On Monday, international visitors and business travelers resumed arriving in Australia with little restrictions, bringing families together in tearful reunions after being separated for two years or longer due to some of the world’s most severe pandemic procedures.
In an effort to minimize the local spread of COVID-19, Australia closed its borders to visitors in March 2020, but it lifted the final travel restrictions for fully vaccinated travellers on Monday.
Sue Witton, a tearful British tourist, was received at Melbourne’s airport by her adult son Simon Witton.
“We’ve been separated for 724 (days), and he’s my only son, and I’m alone, so this means everything to me,” she told reporters.
Travelers were met by ecstatic well-wishers waving toy koalas and popular Australian goodies such as Tim Tams chocolate biscuits and jars of Vegemite spread at Sydney’s airport.
The first passengers on a Qantas aircraft from Los Angeles arrived at 6:20 a.m., and Federal Tourism Minister Dan Tehan was on there to greet them. the time in your area
“I believe our tourism sector will see a significant revival.” “Our amazing experiences haven’t faded,” Tehan said.
The travel restrictions have kept Danielle Vogl, who resides in Canberra, and her Florida-based partner Eric Lochner apart since October 2019.
She said she cried when she learned of the restrictions being lifted, which will allow them to reunite in April, and she called him to tell him.
“I really woke him up to inform him,” Vogl told Australian Broadcasting Corp. “I believed it was significant enough news to do that.”
“He couldn’t believe what he was hearing….” ‘Are you sure, is this true?’ he said, and I replied, ‘Yes, it’s happening.’ “Now that this is done, we can be together again,” she continued.
Because the pair was not married or living together, Lochner was not eligible for a travel ban exception.
“For us, it’s been a long and brutal process,” Vogl added.
To avoid a repetition of Serbian tennis star Novak Djokovic’s visa problem, Home Affairs Minister Karen Andrews said all passengers’ vaccination status would be verified before they arrived.
Djokovic had an automatic visa before leaving Spain to play in the Australian Open in January, but he was deported after arriving in Melbourne because he had not been vaccinated against COVID-19.
Phillipa Harrison, managing director of Tourism Australia, predicted that tourist numbers would take two years to recover to pre-pandemic levels.
“This is a fantastic start,” Harrison stated. “This is exactly what the industry has been begging for; just return our overseas guests and we’ll take care of the rest.”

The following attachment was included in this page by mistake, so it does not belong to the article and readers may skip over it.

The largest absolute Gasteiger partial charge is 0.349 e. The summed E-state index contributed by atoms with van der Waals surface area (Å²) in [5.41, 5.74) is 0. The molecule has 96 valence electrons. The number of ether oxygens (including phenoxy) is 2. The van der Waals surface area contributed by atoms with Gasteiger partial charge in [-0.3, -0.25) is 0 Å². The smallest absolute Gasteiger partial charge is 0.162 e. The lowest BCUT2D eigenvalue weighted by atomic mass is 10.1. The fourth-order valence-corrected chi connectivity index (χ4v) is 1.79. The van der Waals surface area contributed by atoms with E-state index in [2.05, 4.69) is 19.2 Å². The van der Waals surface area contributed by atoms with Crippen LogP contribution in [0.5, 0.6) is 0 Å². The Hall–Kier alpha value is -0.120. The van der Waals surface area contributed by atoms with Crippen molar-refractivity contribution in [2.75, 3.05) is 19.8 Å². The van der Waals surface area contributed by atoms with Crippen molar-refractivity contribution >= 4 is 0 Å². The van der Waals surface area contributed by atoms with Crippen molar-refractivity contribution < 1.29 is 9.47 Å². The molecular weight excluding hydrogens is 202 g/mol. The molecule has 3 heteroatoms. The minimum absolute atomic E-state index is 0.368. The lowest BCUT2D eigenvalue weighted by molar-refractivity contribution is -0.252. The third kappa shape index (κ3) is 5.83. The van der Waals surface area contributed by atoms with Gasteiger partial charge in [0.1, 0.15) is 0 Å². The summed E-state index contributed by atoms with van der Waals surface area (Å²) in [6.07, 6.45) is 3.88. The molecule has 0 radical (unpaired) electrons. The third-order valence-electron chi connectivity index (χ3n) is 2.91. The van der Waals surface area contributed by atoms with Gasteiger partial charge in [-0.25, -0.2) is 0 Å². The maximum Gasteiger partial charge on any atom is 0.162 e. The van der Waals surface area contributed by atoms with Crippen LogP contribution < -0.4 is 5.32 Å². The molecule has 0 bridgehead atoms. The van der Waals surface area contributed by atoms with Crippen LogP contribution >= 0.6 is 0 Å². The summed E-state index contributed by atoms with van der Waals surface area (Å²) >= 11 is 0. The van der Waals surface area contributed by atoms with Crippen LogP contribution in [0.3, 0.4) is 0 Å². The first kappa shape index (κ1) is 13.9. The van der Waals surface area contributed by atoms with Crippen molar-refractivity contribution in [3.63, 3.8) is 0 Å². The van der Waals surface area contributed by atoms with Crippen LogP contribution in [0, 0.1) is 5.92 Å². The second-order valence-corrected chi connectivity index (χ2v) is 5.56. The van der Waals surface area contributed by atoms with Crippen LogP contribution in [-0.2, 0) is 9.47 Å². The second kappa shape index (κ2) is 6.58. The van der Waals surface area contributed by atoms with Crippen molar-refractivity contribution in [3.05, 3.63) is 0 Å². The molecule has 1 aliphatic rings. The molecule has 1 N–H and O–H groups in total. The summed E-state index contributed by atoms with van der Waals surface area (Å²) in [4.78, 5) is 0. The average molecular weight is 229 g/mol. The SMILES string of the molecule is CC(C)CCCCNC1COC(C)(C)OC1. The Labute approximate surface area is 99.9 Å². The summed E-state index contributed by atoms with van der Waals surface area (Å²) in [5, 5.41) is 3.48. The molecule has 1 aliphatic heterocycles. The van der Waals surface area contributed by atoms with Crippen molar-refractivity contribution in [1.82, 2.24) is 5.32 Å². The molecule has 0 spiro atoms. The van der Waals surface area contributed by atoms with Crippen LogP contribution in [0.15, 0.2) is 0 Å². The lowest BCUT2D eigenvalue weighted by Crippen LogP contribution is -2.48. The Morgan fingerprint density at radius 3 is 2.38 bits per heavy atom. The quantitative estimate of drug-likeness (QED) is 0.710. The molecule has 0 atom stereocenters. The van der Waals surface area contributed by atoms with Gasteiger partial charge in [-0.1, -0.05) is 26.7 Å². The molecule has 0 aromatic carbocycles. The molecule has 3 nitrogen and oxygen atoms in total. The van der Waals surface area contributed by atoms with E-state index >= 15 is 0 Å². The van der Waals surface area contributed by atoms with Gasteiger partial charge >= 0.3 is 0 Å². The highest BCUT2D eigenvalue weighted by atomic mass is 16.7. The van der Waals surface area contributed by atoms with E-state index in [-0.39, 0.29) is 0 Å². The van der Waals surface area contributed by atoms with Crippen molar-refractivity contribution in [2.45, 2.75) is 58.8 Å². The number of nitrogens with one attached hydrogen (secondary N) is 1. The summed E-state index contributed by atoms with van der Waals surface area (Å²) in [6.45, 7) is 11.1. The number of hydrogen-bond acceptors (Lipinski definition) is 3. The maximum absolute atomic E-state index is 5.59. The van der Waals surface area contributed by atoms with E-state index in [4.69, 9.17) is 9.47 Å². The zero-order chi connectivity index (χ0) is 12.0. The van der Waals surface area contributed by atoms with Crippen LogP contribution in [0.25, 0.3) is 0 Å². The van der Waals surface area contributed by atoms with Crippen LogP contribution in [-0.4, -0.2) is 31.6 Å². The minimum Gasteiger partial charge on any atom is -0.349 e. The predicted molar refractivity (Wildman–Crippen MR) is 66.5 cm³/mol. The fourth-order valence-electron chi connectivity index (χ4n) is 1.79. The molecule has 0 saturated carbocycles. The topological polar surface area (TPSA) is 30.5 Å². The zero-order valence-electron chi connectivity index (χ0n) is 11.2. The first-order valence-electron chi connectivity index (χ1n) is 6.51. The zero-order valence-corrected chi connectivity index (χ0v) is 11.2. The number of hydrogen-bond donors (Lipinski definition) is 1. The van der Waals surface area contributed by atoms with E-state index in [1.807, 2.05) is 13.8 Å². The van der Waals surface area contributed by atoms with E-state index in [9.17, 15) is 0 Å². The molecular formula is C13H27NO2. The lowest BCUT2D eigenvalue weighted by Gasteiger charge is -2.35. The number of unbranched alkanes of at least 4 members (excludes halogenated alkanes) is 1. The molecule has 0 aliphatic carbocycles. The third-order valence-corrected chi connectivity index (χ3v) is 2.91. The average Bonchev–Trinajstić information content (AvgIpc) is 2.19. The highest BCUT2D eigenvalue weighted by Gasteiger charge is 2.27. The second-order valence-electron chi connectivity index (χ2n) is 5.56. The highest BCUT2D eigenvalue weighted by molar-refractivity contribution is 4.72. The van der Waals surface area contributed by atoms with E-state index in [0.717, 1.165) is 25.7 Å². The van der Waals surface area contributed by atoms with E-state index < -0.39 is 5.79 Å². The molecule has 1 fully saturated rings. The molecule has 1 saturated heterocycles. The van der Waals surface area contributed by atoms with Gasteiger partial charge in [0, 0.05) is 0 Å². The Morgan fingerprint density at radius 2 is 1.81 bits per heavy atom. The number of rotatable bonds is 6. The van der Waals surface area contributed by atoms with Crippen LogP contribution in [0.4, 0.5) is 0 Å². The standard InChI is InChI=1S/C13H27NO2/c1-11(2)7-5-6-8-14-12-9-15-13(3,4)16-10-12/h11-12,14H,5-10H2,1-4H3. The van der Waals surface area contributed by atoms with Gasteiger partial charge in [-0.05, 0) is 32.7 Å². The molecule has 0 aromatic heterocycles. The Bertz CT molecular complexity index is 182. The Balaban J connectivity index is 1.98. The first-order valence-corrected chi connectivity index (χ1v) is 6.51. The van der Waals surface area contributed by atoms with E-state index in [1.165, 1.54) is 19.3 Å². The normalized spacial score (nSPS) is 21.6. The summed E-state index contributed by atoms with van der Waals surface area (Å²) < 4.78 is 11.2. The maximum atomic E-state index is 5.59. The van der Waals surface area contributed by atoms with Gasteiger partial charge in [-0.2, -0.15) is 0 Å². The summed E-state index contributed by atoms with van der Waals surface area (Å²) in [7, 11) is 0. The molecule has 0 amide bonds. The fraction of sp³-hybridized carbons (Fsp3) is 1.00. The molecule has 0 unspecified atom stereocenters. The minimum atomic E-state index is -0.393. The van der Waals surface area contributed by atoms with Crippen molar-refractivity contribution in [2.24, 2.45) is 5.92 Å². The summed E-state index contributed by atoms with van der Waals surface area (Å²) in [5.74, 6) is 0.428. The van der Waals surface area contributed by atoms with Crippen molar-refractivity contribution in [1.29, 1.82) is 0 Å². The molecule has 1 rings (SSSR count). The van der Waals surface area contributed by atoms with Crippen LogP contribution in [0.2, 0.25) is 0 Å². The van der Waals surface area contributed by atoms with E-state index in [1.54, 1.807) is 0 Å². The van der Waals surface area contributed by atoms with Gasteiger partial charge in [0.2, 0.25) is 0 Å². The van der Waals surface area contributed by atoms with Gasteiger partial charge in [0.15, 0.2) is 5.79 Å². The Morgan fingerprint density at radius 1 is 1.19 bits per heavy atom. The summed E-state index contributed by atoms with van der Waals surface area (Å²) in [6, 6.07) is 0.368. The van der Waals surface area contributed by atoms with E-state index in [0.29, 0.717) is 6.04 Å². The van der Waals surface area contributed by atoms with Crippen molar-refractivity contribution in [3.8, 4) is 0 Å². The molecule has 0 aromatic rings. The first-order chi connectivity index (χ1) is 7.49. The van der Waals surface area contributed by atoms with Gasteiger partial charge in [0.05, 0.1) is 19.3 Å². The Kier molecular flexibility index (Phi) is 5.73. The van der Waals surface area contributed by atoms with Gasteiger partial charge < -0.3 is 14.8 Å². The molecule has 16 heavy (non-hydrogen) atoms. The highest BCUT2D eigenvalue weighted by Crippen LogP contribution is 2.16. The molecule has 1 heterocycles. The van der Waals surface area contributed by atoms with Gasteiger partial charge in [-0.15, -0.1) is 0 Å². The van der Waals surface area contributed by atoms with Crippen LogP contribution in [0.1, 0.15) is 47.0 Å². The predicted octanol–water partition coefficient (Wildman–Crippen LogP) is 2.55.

On Monday, Qantas flew people in from eight different countries, including Vancouver, Singapore, London, and New Delhi.
Since the federal government declared two weeks ago that the country was loosening restrictions, the airline’s chief executive Alan Joyce said reservations had been robust.
“It’s been a difficult two years for everyone in the tourist business, but this marks one of the major milestones on the road to complete recovery, so we’re extremely optimistic,” Joyce said.
Prime Minister Scott Morrison said 1.2 million people have permits to visit Australia with 56 international planes set to touch down in the first 24 hours of the border reopening.
Australia reported 17,736 new COVID-19 infections on Monday, with 34 fatalities. Since the outbreak of the epidemic, Australia has lost 4,929.
In March 2020, Australia’s citizens and permanent residents were subjected to among of the world’s strictest travel restrictions in order to prevent them from carrying COVID-19 back home.
Travelers had to ask for a waiver from the travel restriction, but tourism was not one of the reasons that was approved. When border restrictions were loosened in November in response to an improving vaccination rate among the Australian population, international students and skilled migrants were given priority. Early entry was also granted to tourists from New Zealand, Japan, and South Korea.
COVID-19 rules apply to Australian states and territories as well. Western Australia, which spans a third of the island continent, has the harshest laws.